Author: Saaleha Bhamjee

Step up in honour of Madiba, South Africa

“During my lifetime I have dedicated myself to this struggle of the African people. I have fought against white domination, and I have fought against black domination. I have cherished the ideal of a democratic and free society in which all persons live together in harmony with equal opportunities. It is an ideal which I hope to live for and to see realised. But if needs be, it is an ideal for which I am prepared to die.”

For far too long, as a nation we’ve watched our father, Nelson Mandela, cling to life even when there was so little life left to cling to. I remember being shocked by how disoriented and shrunken he looked during the 2010 World Cup. But he’s had a full, rich life, I reasoned. His service to our nation, remarkable.

Yet, he clung to life for another three years because, as a nation, we would not let him go. We needed him still because he had become, over these last 20 years, an embodiment of the force that keeps us moving forward, however haltingly. He had come to represent our Hope.

Without it we feared we would not withstand the protracted, agonising birth of a vibrant democracy. He was a symbol of the triumph of the will of the people over oppression and indignity. A symbol of courage. A symbol of the power of forgiveness. A symbol of the resilience of the human spirit and a reminder that the desire to succeed should always be matched by a determination to stand up again each time life brings you to your knees. However deeply divided we may be as a nation, on one matter we remained united. The day this rich African earth, with its rolling hills and much too wide sky welcomed Nelson Mandela to its breast, was the day we as a nation were blessed.

His passing will see many voices raised in lament, and as many raised in celebration of his life. It will see a near beatification of the man. The adoring voices will finally dull enough for us to hear the murmurs of dissent. The voices that decry. That avow his role in our continued suffering. That is the point that you and I, who value his contribution and understand just how much he has made possible for each of us, need to remember: that while Nelson Mandela was at the helm, he had with him an able crew. South Africa’s slaying of the Monster of Apartheid was not a one-man show. His achievement could never have been possible without the contribution of millions of South Africans.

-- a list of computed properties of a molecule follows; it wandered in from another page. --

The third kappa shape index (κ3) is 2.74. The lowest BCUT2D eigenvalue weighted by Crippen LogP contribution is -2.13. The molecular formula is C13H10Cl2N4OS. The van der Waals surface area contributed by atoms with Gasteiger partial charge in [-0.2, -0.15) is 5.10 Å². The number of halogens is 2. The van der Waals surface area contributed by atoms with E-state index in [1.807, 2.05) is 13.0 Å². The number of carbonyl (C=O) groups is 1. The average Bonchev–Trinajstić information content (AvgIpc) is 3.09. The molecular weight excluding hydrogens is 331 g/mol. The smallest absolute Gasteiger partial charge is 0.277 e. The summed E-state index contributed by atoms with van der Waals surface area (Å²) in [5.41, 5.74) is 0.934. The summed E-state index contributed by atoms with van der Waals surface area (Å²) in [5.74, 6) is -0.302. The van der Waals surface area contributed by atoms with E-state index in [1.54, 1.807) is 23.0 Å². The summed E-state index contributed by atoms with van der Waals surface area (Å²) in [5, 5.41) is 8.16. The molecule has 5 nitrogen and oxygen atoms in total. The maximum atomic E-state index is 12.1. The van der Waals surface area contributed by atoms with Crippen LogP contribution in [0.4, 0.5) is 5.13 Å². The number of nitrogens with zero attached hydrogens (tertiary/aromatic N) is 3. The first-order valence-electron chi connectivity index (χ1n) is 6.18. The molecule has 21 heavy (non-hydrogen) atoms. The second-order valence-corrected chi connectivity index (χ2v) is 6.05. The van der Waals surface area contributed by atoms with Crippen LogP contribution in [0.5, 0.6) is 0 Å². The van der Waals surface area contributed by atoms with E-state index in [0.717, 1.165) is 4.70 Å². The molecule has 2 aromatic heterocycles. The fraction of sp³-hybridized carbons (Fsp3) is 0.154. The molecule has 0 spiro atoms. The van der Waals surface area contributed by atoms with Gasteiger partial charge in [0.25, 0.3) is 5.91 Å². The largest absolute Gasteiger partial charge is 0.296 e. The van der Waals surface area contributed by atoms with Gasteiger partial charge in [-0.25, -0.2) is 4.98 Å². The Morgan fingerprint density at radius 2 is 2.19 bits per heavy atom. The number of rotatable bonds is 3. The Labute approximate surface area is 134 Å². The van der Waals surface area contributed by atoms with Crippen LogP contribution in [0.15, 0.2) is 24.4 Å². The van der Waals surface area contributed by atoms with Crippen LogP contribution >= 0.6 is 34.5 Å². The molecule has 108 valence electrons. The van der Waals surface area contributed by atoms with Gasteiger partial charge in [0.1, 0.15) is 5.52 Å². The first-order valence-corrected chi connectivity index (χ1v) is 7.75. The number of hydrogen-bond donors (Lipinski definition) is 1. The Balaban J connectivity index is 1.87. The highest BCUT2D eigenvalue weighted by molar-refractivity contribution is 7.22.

As a nation, WE made it happen.

“I have walked that long road to freedom. I have tried not to falter; I have made missteps along the way. But I have discovered the secret that after climbing a great hill, one only finds that there are many more hills to climb.  I have taken a moment here to rest, to steal a view of the glorious vista that surrounds me, to look back on the distance I have come. But I can rest only for a moment, for with freedom comes responsibilities, and I dare not linger, for my long walk is not yet ended.”

His death comes at a crucial time in our history. We’re an angry nation. Disillusioned. Divided.  Nkandla continues to sour our mouths. State coffers continue to be plundered while millions still live in near inhumane conditions. Many of us view our unstatesman-like president as little more than a moron. Elections loom, like a bank of angry clouds on the horizon. We’re plagued by uncertainty and more and more, we have the sense that South Africa is roiling. One small catalyst away from a massive implosion.

It is moments like these that, throughout history, have birthed leaders. True leaders. Sons and daughters of South Africa, step up. The shoes you have to fill are massive, but as Nelson Mandela said, “It always seems impossible until it’s done.”

Volcano drum majorettes perform in honour of Nelson Mandela on December 7 2013 outside his home in Vilakazi Street, Soweto. (Pic: Gallo)
Volcano Drum Majorettes perform in honour of Nelson Mandela on December 7 2013 outside his old home in Vilakazi Street, Soweto. (Pic: Gallo)

Hamba Kahle, Tata Madiba. A nation mourns, but we shall celebrate your legacy by fighting the good fight. For you. For ourselves. And for the generations to come. Your courage lives on in each son and daughter of South Africa.

“Death is something inevitable. When a man has done what he considers to be his duty to his people and his country, he can rest in peace. I believe I have made that effort and that is, therefore, why I will sleep for the eternity.”

Saaleha Bhamjee is a writer, social media addict, confectioner and mother of five from Benoni, South Africa. She is a columnist for The Review, an East Rand publication. Visit her blog here.